Yoyo Balagué

Over the coming months we’ll be using our platforms to feature some of the many incredible women that inspire us. First up is ceramicist and land artist Yolanda (Yoyo) Balagué, who has curated and modelled our latest Edit. I first met Yoyo 10 years ago and was immediately struck by her individual, minimalist style. She just oozes cool. Back then, Yoyo was working in fashion, but after 25 years was grappling with having fallen out of love with the industry but not knowing what to do next. Many times I have felt the same - fashion is too fast and bad - and I have often thought about leaving it. As you saw in Fashion Reimagined, I ultimately decided to stay and try and make a change, but I can completely understand the decision to leave when it no longer sits right. (And hey, I’m still only 16 years in, so maybe I have 10 years of fighting to go!) Thankfully, Yoyo has since found peace in her work as a ceramicist and artist - taking inspiration from the beach and exuberant Mediterranean landscape that surrounds her in northeastern Spain. Following her from a stylish fashion human to now a fully fledged artist, who goes to the beach and gets her hands stuck in the earth, I am so happy to see someone I care about experiencing so much joy. And all these years later, she’s still creating things that I swoon over - beautiful ceramics and paintings, fuelled by a deep passion for and respect for the natural world. Given both of our commitments to celebrating Mother Earth, it was the perfect collaboration to come together and see MOP through Yoyo and photographer Nereis Ferrer’s creative eyes. Here, Yoyo shares some insights into her life and work. Enjoy!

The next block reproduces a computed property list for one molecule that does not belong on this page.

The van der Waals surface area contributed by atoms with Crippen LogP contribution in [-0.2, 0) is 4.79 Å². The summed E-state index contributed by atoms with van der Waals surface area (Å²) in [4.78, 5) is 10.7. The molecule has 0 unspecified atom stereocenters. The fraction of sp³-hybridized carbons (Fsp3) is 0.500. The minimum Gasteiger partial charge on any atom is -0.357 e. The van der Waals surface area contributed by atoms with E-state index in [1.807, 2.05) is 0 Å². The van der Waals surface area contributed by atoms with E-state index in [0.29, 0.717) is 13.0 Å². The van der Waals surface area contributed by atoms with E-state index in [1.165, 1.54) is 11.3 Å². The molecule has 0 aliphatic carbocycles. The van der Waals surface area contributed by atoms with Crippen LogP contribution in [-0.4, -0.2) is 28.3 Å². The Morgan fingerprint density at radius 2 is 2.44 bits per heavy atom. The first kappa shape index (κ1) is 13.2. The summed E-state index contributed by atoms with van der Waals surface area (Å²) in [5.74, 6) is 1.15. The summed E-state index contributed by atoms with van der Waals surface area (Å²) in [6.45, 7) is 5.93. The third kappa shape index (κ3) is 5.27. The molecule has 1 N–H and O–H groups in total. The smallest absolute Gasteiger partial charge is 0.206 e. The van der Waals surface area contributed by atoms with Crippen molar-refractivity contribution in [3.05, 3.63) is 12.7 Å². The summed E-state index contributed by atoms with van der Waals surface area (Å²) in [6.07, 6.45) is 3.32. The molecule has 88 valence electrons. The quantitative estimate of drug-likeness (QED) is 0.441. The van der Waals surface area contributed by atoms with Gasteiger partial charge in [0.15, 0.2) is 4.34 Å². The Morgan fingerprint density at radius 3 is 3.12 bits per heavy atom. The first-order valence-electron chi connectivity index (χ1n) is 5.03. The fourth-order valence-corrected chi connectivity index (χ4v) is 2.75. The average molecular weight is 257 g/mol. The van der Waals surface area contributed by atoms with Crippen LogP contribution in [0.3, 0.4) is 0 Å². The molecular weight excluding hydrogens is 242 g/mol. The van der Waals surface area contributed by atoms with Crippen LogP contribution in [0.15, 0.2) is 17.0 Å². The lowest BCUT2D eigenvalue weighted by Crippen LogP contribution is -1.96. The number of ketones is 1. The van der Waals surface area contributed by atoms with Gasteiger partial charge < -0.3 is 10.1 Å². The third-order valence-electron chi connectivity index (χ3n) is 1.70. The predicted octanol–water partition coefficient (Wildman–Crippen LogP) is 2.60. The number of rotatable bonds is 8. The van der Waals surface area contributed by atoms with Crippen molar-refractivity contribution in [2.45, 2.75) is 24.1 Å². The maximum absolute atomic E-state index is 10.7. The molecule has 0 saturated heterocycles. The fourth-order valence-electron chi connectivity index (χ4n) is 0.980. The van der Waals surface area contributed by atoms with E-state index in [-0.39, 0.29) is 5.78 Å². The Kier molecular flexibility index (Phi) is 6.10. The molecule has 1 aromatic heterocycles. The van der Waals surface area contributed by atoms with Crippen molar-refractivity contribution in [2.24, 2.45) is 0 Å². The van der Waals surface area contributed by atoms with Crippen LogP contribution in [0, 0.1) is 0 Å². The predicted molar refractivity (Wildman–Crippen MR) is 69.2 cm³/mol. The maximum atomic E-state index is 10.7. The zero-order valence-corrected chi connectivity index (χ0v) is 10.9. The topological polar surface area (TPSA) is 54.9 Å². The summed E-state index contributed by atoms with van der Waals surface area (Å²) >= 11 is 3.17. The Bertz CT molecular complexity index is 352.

Love, Amy x

“Q: As a multidisciplinary artist, your work spans both paintings and ceramics. How would you describe your art?”


Someone once asked me to describe my work in three words, which was hard! But after thinking deeply I said: pure, honest and austere. I always want to give my soul to the object. I often feel that my paintings explore the depths of the sea, while my ceramics help me to be more earthy. The relationship between ceramics and painting in my work is very particular. What I do with clay is not the same as what I do with paint, but there is a curious relationship between them.


“Q: You grew up in Baix Emporda, Catalunya, the capital of which, La Bisbal, is famous for its ceramic pottery. Is this what inspired you to work with ceramics?”


In a way, yes, and I trained as a ceramist at the renowned ceramics school of La Bisbal. However, I have been more attracted to the concept of using the local clay (terracotta clay) than to the actual ceramics of La Bisbal. But of course, I have respect for the long-standing tradition of the area.

“Q: Why are so many artisans drawn to this region?”


Exactly! The Alt and Baix Empordà is well known for being a refuge for many artists. The pictorial tradition of this region dates back to the late Nineteenth Century and if we talk about ceramics, since the Eighteenth Century in the area of La Bisbal. It’s a peaceful area, where you are completely surrounded by the sea, the mountains, the rivers… It’s also really well located, close to France and big cities like Barcelona. And the light is hypnotic, its intensity and brightness is special. So no doubt at all that it is a perfect place to be inspired by.